International Relations

University of Economics, Prague

Course Description

  • Course Name

    International Relations

  • Host University

    University of Economics, Prague

  • Location

    Prague, Czech Republic

  • Area of Study

    Business, Development Studies, International Business, International Relations, International Studies

  • Language Level

    Taught In English

  • Course Level Recommendations

    Upper

    ISA offers course level recommendations in an effort to facilitate the determination of course levels by credential evaluators.We advice each institution to have their own credentials evaluator make the final decision regrading course levels.

    Hours & Credits

  • Contact Hours

    46
  • Recommended U.S. Semester Credits
    3
  • Recommended U.S. Quarter Units
    4.5
  • Overview

    *Please note- this is a sample syllabus. Specific course content and course format may differ term-to-term.

    COURSE DESCRIPTION

    International Relations are introduced in theoretical and substantial contexts. Basis of IR theory is provided: realist approach, alternative and critical approaches, theoretical schools and their concepts. IR within globalization, international organizations and institutions and their activities, diplomacy and negotiation are discussed. Special space is reserved for the substantive issues: foreign policy, security cooperation, international finance, international trade, international development, regional integration, international environment, human rights, international law, international cooperation in areas of health, labor, telecommunications, intellectual property, disarmament. The EU´s international role and the Transatlantic Agenda are underlined. Where appropriate, an economic explanation of the international relations elements and their grounds is given.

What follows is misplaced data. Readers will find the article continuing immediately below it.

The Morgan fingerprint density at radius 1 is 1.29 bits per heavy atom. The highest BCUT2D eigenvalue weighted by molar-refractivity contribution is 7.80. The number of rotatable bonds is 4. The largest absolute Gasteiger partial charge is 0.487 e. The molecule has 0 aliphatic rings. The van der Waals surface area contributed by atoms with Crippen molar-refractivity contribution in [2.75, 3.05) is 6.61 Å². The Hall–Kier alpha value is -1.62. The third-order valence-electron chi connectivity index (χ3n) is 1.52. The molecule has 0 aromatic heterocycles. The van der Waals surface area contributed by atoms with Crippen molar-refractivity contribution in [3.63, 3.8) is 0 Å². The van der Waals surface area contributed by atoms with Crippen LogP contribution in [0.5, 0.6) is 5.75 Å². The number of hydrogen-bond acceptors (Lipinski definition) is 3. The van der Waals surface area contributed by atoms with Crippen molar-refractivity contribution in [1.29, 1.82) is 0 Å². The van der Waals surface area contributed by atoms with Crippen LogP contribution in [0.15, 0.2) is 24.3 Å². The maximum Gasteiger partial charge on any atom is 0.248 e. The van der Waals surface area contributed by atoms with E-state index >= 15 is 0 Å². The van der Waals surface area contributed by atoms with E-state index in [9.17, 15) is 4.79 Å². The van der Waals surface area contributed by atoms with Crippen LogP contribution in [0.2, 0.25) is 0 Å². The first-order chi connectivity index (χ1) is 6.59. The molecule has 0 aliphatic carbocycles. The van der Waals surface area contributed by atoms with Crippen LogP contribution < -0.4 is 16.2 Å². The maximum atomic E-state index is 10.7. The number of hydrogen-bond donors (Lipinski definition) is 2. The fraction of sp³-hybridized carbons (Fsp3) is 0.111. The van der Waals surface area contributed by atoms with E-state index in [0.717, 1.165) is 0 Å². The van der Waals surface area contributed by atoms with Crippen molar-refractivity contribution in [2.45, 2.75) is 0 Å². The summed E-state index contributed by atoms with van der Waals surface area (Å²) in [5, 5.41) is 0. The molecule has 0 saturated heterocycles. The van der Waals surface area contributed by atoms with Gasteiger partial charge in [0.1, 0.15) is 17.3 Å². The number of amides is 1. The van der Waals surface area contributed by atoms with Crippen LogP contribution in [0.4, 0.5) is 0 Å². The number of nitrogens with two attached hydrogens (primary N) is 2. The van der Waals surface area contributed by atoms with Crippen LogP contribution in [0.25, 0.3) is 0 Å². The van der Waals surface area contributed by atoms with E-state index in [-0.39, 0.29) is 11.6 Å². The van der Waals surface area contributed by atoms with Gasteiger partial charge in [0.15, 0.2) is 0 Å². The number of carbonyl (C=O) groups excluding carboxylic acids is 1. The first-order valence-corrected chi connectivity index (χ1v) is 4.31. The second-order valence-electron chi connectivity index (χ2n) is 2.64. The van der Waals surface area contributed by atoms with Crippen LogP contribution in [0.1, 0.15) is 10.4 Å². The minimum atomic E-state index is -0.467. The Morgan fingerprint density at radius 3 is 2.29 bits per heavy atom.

LEARNING OBJECTIVES

    The course provides students with an introduction in International Relations (IR) and allows better understanding of the IR framework, their theoretical concepts, context and substantive issues, as well as the European perspectives and the role of the European Union in the IR. The perspective of several different countries and their role in the IR is a subject of students´ research and presentations, while the origin and nationality of students participating in the course is taken into account.

     

    CLASS PARTICIPATION

    Class participation is an important element in the learning process. Active participation is expected. Mid-term test and final tests (an essay) are based on lectures and on the discussion during seminars. Students are graded on their attendance and contribution to class discussion (20 points out of 100), presentations (25 points out of 100) and on the test (25 points out of 100) and the essay results (30 points out of 100). Voluntary inputs are strongly encouraged.

     

    PRESENTATION

    Students are expected to prepare a presentation focused on the role of the different states in international relations in the past or in the present or a presentation focused on details, developments and current stage on any issue of international relations.

     

    ATTENDANCE

    Attendance of students is expected. Unexcused repeated absences will adversely affect one's course grade.

     

    STUDENT EVALUATION

    Course grade will be determined on the basis of the following:

    • presentation (25%)
    • class attendance and active discussion (20%)
    • mid-term test (25%)
    • final essay (30%)

     

    COURSE CONTENT

    Introduction into IR

    • Definition of international relations, history, development of theories, different concepts of international relations, norms and ethics, linkages of the theories to evidence in international relations